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Agreement between Jackson, UM approved

Erick Johnson | 5/22/2014, 9 a.m.

Despite lingering concerns over losing patients to the University of Miami (UM), the Jackson Health System renewed the partnership’s annual operating agreement last Thursday in a meeting with board members and County Commissioners.

The agreement would allow UM to provide doctors and medical services to Miami-Dade's network of public hospitals. Under the agreement, Jackson will pay UM $117.4 million through May 2015, $3 million more than last year.

As in year's past, the agreement raised concerns about complaints that UM, a private institution was referring patients away from Jackson, the county's largest public hospital that was close to bankruptcy last year after losing hundreds of millions of dollars in the past decade.

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Darryl Sharpton

Despite concerns, most Jackson Board members voted to renew the agreement after one Public Health Trust member, Marcos Lapciuc, blasted the contract as “horrendous for Jackson.”

Lapciuc said with more better services and patient facilities at UM, the deal prevents Jackson from attracting more paying patients, which is why voters approved an $830 million bond referendum to upgrade the aging hospital.

Lapciuc, a past Jackson board chairman, accused UM of taking lucrative services out of Jackson while also steering insured patients away from the public hospitals and into UM’s private hospital across the street in Miami’s Civic Center.

“The University of Miami made a deliberate and conscious decision to strip Jackson out of five, high-volume Medicare lines to rip them out of Jackson and send them to their hospital,” Lapciuc said.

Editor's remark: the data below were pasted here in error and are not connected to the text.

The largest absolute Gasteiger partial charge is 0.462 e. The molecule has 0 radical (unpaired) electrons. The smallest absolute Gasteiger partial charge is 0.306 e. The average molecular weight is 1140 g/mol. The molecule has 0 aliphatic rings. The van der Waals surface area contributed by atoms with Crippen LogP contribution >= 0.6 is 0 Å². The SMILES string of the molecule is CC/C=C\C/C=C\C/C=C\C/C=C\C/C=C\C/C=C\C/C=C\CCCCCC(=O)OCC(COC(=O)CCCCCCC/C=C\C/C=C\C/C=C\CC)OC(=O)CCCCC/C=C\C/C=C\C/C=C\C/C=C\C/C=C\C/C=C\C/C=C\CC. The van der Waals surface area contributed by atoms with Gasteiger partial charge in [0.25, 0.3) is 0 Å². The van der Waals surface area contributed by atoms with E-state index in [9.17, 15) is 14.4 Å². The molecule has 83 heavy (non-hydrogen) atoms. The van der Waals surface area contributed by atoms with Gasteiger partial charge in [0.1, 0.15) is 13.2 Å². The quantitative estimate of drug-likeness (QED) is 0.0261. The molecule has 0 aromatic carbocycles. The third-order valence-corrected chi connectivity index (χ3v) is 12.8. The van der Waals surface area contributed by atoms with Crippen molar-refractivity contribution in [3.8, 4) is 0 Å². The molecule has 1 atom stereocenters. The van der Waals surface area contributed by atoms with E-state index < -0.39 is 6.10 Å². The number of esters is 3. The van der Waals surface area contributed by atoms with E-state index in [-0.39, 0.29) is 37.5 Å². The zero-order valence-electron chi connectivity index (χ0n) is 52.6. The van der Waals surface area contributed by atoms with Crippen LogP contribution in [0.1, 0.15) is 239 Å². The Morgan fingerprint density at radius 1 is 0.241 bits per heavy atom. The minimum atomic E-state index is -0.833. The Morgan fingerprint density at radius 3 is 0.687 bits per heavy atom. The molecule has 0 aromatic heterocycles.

Lapciuc said UM doctors have been referring patients in need of cardiology, urology, orthopedics, oncology and pulmonology services to UM Hospital, the 560-bed former Cedars Medical Center that the university bought in 2007 for $275 million, which has been a lingering source of friction between the institutions.

Joe Arriola, the board's vice chairman and Lapciuc have expressed their displeasure in the past over Jackson’s relationship with UM, with both men accusing the university of acting more like a competitor than a partner.

Miami-Dade District 3 Commissioner Audrey Edmonson, questioned board members on why Jackson does not provide the same medical services as UM.

“We are a top hospital. We help train them, we should keep them. We should be able to sustain ourselves.”

“This is a healthy discussion,” said Darryl Sharpton, Jackson's board chairman. “Arguing is not going to resolve this issue at hand.”

Pascal Goldschmidt, a physician and dean of UM’s Miller School of Medicine since 2006, was optimistic about the agreement.

“We diligently, and very carefully kept our eyes on the future of this institution, the future of this community, to make sure that, together, the nurses, the staff, the doctors preserve the quality of care that we provide,” Goldschmidt said.

But the latest agreement between the institutions ensures fair market value for services, and contains performance measures and transparency, which were lacking from past contracts, Arriola said Thursday.

UM provides more than 90 percent of the physicians who staff Jackson Memorial’s emergency rooms, trauma center, burn unit and other departments. UM faculty physicians also are paid to teach the hundreds of Jackson-paid medical residents.

But without Miami-Dade’s publicly-owned hospitals, which have sovereign immunity that restricts lawsuits against the government, UM could not feasibly pursue cutting-edge medicine — from organ transplants to spinal surgeries to trauma, all based at Jackson.